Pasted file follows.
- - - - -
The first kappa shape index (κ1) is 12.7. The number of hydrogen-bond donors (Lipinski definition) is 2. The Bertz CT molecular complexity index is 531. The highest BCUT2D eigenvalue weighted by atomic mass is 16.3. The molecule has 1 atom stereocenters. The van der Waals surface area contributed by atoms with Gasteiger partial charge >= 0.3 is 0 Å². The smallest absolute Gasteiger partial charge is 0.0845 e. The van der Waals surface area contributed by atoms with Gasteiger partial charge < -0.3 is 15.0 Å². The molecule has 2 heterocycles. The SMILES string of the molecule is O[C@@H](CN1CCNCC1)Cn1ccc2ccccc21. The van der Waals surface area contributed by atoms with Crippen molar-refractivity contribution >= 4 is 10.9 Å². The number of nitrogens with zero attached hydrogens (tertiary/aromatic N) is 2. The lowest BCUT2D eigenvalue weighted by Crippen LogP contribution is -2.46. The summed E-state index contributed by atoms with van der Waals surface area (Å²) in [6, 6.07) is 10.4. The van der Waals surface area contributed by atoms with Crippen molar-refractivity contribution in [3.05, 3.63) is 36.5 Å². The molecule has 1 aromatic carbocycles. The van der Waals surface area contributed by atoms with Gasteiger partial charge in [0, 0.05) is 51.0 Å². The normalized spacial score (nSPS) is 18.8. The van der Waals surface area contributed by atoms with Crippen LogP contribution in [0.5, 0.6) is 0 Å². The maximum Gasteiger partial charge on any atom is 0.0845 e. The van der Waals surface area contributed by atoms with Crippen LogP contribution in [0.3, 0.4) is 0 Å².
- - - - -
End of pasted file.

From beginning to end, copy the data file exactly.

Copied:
The first kappa shape index (κ1) is 12.7. The number of hydrogen-bond donors (Lipinski definition) is 2. The Bertz CT molecular complexity index is 531. The highest BCUT2D eigenvalue weighted by atomic mass is 16.3. The molecule has 1 atom stereocenters. The van der Waals surface area contributed by atoms with Gasteiger partial charge >= 0.3 is 0 Å². The smallest absolute Gasteiger partial charge is 0.0845 e. The van der Waals surface area contributed by atoms with Gasteiger partial charge < -0.3 is 15.0 Å². The molecule has 2 heterocycles. The SMILES string of the molecule is O[C@@H](CN1CCNCC1)Cn1ccc2ccccc21. The van der Waals surface area contributed by atoms with Crippen molar-refractivity contribution >= 4 is 10.9 Å². The number of nitrogens with zero attached hydrogens (tertiary/aromatic N) is 2. The lowest BCUT2D eigenvalue weighted by Crippen LogP contribution is -2.46. The summed E-state index contributed by atoms with van der Waals surface area (Å²) in [6, 6.07) is 10.4. The van der Waals surface area contributed by atoms with Crippen molar-refractivity contribution in [3.05, 3.63) is 36.5 Å². The molecule has 1 aromatic carbocycles. The van der Waals surface area contributed by atoms with Gasteiger partial charge in [0, 0.05) is 51.0 Å². The normalized spacial score (nSPS) is 18.8. The van der Waals surface area contributed by atoms with Crippen LogP contribution in [0.5, 0.6) is 0 Å². The maximum Gasteiger partial charge on any atom is 0.0845 e. The van der Waals surface area contributed by atoms with Crippen LogP contribution in [0.3, 0.4) is 0 Å².